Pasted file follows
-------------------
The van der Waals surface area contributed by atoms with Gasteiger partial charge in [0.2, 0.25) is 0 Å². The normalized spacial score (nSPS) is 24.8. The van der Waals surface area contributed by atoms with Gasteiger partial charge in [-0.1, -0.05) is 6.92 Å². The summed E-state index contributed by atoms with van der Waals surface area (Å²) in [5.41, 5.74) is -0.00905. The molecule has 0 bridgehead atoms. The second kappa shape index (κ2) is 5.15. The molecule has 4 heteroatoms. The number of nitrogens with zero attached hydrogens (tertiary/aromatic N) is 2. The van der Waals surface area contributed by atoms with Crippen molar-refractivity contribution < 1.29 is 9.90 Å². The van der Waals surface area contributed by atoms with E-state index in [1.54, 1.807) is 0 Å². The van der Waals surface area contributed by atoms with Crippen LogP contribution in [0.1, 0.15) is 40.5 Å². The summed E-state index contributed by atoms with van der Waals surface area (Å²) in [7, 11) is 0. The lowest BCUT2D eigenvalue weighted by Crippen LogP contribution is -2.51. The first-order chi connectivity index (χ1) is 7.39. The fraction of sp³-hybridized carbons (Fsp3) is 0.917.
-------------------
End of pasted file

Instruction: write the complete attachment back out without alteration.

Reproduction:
The van der Waals surface area contributed by atoms with Gasteiger partial charge in [0.2, 0.25) is 0 Å². The normalized spacial score (nSPS) is 24.8. The van der Waals surface area contributed by atoms with Gasteiger partial charge in [-0.1, -0.05) is 6.92 Å². The summed E-state index contributed by atoms with van der Waals surface area (Å²) in [5.41, 5.74) is -0.00905. The molecule has 0 bridgehead atoms. The second kappa shape index (κ2) is 5.15. The molecule has 4 heteroatoms. The number of nitrogens with zero attached hydrogens (tertiary/aromatic N) is 2. The van der Waals surface area contributed by atoms with Crippen molar-refractivity contribution < 1.29 is 9.90 Å². The van der Waals surface area contributed by atoms with E-state index in [1.54, 1.807) is 0 Å². The van der Waals surface area contributed by atoms with Crippen LogP contribution in [0.1, 0.15) is 40.5 Å². The summed E-state index contributed by atoms with van der Waals surface area (Å²) in [7, 11) is 0. The lowest BCUT2D eigenvalue weighted by Crippen LogP contribution is -2.51. The first-order chi connectivity index (χ1) is 7.39. The fraction of sp³-hybridized carbons (Fsp3) is 0.917.